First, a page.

Posted by: ebcbroadcast | November 22, 2013

Why Mission Statements Are Not Enough

Why Mission Statements Are Not Enough

By John Cameron | Aug 21, 2013 |

Almost every company develops a Mission Statement at some point. Then all too often it gets put into a frame

and hung on a wall where it hides in plain sight.

I’m not saying that Mission Statements are a bad idea. In fact, I believe that when they are well written they can play a vital role in the development of companies.

The problem with them is that most of the employees can’t connect with them. That’s especially true for the people on the front lines. Try the following one on for size.

FedEx will produce superior financial returns for shareowners by providing high value-added supply chain, transportation, business and related information services through focused operating companies. Customer requirements will be met in the highest quality manner appropriate to each market segment served. FedEx will strive to develop mutually rewarding relationships with its employees, partners and suppliers. Safety will be the first consideration in all operations. Corporate activities will be conducted to the highest ethical and professional standards.

That’s a great statement for upper level management at planning meetings and strategy sessions, but it’s easy to see why most employees can’t see how it relates to them.

The Missing Piece

I think there is a missing piece of the puzzle. Mission Statements are what the company is here to do. Vision Statements articulate where the company wants to be at some point in the future. The missing piece is the Company Promise. This is a promise that the company makes and strives to keep with every customer every single interaction.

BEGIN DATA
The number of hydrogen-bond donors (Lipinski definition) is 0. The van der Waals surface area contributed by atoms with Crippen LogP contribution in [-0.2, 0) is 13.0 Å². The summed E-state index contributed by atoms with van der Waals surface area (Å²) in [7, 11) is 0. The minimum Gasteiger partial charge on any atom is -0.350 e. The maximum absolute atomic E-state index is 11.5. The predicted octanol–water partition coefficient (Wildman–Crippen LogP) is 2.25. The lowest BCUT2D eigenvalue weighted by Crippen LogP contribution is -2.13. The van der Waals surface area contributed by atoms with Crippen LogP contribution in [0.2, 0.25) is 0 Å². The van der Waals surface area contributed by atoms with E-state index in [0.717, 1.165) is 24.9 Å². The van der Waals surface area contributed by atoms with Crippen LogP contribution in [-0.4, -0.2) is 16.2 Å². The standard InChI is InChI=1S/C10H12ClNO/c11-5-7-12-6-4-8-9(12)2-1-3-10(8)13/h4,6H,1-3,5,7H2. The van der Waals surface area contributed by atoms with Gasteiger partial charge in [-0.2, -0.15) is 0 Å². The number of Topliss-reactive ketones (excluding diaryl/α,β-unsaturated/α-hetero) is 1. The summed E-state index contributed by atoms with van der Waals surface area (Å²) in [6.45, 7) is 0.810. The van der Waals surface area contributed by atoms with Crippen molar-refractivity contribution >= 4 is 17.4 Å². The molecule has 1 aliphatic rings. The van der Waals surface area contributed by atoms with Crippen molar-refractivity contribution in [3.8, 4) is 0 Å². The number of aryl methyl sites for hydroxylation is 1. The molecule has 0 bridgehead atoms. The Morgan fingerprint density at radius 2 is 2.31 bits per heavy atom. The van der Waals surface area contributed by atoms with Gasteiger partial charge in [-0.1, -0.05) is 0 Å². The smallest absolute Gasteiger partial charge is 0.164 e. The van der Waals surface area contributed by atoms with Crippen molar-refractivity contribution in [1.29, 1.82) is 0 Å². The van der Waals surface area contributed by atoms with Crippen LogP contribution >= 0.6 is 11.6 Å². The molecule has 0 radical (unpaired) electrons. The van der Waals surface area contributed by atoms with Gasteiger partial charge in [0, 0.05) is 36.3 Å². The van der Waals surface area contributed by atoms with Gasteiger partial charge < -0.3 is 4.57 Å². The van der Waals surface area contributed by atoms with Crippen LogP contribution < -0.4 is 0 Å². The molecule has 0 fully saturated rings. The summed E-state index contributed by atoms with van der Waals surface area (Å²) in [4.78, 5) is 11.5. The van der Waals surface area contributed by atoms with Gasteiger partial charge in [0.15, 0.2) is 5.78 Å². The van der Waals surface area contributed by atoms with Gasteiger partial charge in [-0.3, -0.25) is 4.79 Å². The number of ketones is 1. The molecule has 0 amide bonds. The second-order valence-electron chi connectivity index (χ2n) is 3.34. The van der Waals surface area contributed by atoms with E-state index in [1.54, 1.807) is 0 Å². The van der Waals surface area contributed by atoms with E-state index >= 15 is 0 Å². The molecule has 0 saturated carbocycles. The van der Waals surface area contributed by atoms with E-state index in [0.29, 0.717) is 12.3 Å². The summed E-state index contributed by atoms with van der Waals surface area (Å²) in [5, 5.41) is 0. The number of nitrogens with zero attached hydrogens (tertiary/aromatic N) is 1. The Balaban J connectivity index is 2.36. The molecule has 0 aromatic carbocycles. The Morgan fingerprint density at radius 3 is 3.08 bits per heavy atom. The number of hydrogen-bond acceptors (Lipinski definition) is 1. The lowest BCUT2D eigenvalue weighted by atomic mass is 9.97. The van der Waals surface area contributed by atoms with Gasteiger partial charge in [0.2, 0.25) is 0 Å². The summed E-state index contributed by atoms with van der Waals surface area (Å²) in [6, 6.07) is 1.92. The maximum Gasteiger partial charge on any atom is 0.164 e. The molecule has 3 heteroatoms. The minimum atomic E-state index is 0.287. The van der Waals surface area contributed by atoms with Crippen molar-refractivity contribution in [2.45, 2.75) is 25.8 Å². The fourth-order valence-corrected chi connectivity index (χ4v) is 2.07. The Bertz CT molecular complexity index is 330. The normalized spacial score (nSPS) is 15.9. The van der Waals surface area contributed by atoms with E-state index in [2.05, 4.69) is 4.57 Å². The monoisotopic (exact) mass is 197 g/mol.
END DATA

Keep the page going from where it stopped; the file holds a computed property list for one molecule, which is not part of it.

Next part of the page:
I’ve seen companies without Mission Statements and Vision Statements, but who are clear about their promise and religious about keeping it achieve remarkable success.

I’ve also seen companies with well-crafted Mission & Vision Statements struggle endlessly.

It’s easy to reach the conclusion if companies don’t have a well thought out and kept Company Promise then their Mission Statements and Vision Statements are just pipe dreams.

Company Promises should include both direct value and collateral value. Direct value is what the customers pay for. Like the meal at a restaurant. While the collateral value is things customers appreciate, but don’t pay for like the friendliness of the server, the atmosphere, entertainment and the speed of service.

Good direct value is must, but due to the competitive nature of the small businesses environment companies that also deliver great collateral value are the most successful. They don’t feel the same pressure to compete on price. Interestingly, there’s often a good selection of collateral value ideas that are free or inexpensive to implement.

It just makes sense to create a Company Promise and develop a strategy for integrating it into your day to day operations.


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